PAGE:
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Palm Springs has $90 million reasons to bet

Dec 10, 2002 12:31 AM

   Palm Springs is set to burst into the casino resort business.

   The Agua Caliente Band of Cahuilla Indians broke ground last week on a $90 million casino project that will cover an entire city block in the California resort community.

   The new casino, slated for completion in November 2003, will replace the existing Spa Casino operation.

   “This is a grand day in the history of the Agua Caliente and of Palm Springs,” said Richard M. Milanovich, the group’s tribal chairman. “This ambitious casino project will make Palm Springs the premiere casino destination in California.

   The casino’s exterior and interiors will reflect a style of casual elegance. The site is about a quarter mile from the Palm Springs Convention Center.

   The planned site will have 1,000 of the latest slots and video poker machines, along with more than 40 table games. There will be a Player’s Club created to offer incentives for frequent bettors.

   Other attractions include three restaurants, a sports bar, a 150-seat entertainment lounge and a central bar on the casino floor.

   “This project will increase revenues for Palm Springs by bringing more destination visitors to the city that would normally go to Las Vegas,” Milanovich said. “The new casino will make Palm Springs even more of an attraction because visitors can now enjoy a casino as well as everything Palm Springs has to offer in terms of arts, entertainment and our unique atmosphere.

   Palm Springs has been known for years nationally as the host for the annual Bob Hope Desert Classic Pro-Am golf tournament.


Mohegan milestone

   The Mohegan Sun became a billion dollar operation during the last fiscal year and reported a growth of nearly 20 percent for the fourth quarter.

   The fourth quarter success was keyed by a record gaming day in September. Net revenues jumped 32.4 percent to $1.042 billion in the fiscal year that ended Sept. 30. The period marked the first full year of operation for the Mohegan tribe’s newly expanded casino resort in Connecticut.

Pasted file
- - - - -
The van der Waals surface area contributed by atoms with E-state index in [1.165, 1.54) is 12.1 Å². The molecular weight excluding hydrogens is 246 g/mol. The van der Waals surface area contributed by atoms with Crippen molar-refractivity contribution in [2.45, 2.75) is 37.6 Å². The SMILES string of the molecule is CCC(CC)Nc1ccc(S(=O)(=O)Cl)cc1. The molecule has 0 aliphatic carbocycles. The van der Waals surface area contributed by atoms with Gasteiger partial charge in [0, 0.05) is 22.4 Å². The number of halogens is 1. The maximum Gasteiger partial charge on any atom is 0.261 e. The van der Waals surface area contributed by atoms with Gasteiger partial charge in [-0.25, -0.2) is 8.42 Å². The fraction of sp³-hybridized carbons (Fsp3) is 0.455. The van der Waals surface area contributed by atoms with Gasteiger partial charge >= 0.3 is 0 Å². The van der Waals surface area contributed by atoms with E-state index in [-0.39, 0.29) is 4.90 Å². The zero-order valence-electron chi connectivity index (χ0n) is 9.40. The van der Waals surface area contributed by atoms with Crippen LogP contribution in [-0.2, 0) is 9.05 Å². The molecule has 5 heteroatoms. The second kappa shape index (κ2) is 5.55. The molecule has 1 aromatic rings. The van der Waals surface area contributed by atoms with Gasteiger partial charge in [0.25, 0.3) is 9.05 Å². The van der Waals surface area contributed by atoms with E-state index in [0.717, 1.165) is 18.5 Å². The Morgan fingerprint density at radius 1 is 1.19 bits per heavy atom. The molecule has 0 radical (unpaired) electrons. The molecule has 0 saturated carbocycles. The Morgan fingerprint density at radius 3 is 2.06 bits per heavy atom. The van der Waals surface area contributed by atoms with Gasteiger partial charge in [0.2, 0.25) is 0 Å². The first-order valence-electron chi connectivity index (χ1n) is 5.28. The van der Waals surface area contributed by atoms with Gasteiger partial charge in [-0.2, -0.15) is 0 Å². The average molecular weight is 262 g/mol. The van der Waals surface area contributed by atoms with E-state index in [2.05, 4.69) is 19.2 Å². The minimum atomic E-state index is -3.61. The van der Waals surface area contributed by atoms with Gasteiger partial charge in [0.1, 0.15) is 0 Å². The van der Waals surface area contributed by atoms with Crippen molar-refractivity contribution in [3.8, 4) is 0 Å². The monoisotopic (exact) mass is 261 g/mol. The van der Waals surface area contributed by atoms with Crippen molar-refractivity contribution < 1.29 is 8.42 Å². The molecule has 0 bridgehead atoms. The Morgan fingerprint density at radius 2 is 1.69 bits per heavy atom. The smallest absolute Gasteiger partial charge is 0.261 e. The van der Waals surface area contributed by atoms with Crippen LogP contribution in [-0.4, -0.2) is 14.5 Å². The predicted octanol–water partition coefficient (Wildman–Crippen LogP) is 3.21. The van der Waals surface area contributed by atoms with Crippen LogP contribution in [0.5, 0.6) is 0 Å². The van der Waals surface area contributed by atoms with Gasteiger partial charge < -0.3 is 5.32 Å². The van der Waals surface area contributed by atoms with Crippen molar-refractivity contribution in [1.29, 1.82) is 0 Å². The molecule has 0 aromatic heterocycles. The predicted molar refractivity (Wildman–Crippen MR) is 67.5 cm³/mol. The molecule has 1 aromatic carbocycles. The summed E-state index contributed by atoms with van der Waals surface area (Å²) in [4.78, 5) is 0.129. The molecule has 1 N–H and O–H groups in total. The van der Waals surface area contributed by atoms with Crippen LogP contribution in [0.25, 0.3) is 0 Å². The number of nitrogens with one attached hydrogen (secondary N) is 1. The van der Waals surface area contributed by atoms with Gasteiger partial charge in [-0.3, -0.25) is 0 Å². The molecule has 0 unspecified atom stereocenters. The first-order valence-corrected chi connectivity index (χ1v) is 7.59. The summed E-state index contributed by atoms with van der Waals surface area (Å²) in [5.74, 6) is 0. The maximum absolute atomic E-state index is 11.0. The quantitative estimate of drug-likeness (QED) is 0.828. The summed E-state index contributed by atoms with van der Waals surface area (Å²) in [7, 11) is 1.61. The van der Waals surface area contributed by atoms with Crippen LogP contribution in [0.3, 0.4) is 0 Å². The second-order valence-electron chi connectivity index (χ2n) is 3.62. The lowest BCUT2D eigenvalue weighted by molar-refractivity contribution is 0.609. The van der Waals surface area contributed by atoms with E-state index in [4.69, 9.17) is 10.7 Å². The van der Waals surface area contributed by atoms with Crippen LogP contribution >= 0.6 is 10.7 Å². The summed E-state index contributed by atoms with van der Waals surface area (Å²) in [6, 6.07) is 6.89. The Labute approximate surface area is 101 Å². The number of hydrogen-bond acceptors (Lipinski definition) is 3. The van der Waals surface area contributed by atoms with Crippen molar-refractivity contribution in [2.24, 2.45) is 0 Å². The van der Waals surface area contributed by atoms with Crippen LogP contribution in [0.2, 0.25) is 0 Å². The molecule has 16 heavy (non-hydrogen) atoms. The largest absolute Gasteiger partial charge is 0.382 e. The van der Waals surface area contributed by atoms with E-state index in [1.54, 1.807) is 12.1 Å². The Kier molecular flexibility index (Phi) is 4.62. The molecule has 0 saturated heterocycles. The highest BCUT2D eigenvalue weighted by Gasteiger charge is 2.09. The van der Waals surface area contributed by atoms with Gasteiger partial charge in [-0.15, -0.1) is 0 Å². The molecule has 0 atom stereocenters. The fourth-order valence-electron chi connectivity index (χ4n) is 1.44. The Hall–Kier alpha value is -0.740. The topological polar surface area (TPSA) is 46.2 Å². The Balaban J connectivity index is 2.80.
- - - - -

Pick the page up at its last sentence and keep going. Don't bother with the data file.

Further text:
The Sun’s chief financial officer Jeff Hartmann reported that revenue from the new hotel tower, which opened last June, contributed to a 19.4 percent increase in the fourth quarter.

   Hotel revenue was $14.1 million for the quarter, while occupancy was 79 precent.  Room rates averaged around $176 per night.

   The Mohegan Sun has not surpassed rival Foxwoods in monthly slot revenues, but operators said that the resort has captured more than its fair share of the market.

   Mohegan Sun had 31,000 visitors a day during the 2002 fiscal year.


Conyers buys time

   Congressman John Conyers, D-Mich., ranking member on the House Judiciary Committee, introduced legislation to study whether new laws are needed to control Internet gambling.

   Conyers dropped a draft version of the bill, knowing there was no chance it would pass Congress and get White House approval before adjournment. The idea behind the bill, according to a Washington Post story, is to get aides and other staffers to dicker over language and hope that support could be gained through extra time.

   State gaming boards are worried that the Internet will hurt real-world gambling  operations from Atlantic City to Las Vegas and on Native American establishments.

   Previous legislation proposed by Representatives Robert Goodlatte (R-Va.) and Jim Leach (R-Iowa) were previously voted down on the House floor.


Arizona set for gaming

   Several more Arizona tribes are expected to sign gambling agreements later this month.

   The Cocopah and Quechan tribes are behind Proposition 202, approved by voters Nov. 5. The initiative orders the governor (Jane Hull) to sign deals to increase the number of slot machines the tribes can operate.

   The Yuma Sun reported that the Cocopahs are currently building a casino on Highway 95 north of Somerton. The tribe has not decided whether blackjack will be offered.


Slots at Cheers?

   Imagine Norm at the bar drinking a beer and playing video poker. Lawmakers in the Boston area are pushing for legislation that would give restaurants and bars a chance to add video gambling machines to their menus.

   State Rep. Karyn Polito sponsored a bill that would allow any establishment holding a liquor license to install up to five video gaming machines, according to the Milford (Mass.) Daily News.

   Television glamorized the Boston bar scene during the 1980s with the megahit show Cheers.


On, Wisconsin!

   Gambling related profits soared 58.6 percent in five years to a record $428.3 million in five years, according to Wisconsin state auditors.

   “Based on the reviews we do in the field and in-house reviews of the records, I can make the statement that the games being offered by the tribes are of the highest integrity,” said Scott Scepaniak, administrator of the state Division of Gaming.

   “The games are being played fair and the public’s interest is protected,” Scepaniak said.

The agency will abide with an audit recommendation to establish a three-year schedule to monitor each of the 24 casinos operated by the state’s 11 tribes.